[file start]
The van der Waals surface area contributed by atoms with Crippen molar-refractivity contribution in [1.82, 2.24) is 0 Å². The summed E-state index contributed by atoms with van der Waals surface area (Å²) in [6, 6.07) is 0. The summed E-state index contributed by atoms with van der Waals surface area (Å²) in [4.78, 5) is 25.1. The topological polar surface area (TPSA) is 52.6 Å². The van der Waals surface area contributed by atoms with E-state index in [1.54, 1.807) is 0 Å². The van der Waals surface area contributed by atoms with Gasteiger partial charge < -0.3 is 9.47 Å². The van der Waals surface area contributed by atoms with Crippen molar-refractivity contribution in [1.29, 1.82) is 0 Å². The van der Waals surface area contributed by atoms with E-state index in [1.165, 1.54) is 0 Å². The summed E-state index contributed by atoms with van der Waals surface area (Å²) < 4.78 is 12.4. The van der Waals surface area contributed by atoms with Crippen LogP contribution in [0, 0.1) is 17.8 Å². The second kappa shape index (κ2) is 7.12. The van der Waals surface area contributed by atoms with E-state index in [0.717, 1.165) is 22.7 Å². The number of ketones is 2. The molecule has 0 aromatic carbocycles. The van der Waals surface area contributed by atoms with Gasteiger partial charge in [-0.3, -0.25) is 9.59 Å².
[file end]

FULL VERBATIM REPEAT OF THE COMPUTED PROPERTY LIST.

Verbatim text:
The van der Waals surface area contributed by atoms with Crippen molar-refractivity contribution in [1.82, 2.24) is 0 Å². The summed E-state index contributed by atoms with van der Waals surface area (Å²) in [6, 6.07) is 0. The summed E-state index contributed by atoms with van der Waals surface area (Å²) in [4.78, 5) is 25.1. The topological polar surface area (TPSA) is 52.6 Å². The van der Waals surface area contributed by atoms with E-state index in [1.54, 1.807) is 0 Å². The van der Waals surface area contributed by atoms with Gasteiger partial charge < -0.3 is 9.47 Å². The van der Waals surface area contributed by atoms with Crippen molar-refractivity contribution in [1.29, 1.82) is 0 Å². The van der Waals surface area contributed by atoms with E-state index in [1.165, 1.54) is 0 Å². The summed E-state index contributed by atoms with van der Waals surface area (Å²) < 4.78 is 12.4. The van der Waals surface area contributed by atoms with Crippen LogP contribution in [0, 0.1) is 17.8 Å². The second kappa shape index (κ2) is 7.12. The van der Waals surface area contributed by atoms with E-state index in [0.717, 1.165) is 22.7 Å². The number of ketones is 2. The molecule has 0 aromatic carbocycles. The van der Waals surface area contributed by atoms with Gasteiger partial charge in [-0.3, -0.25) is 9.59 Å².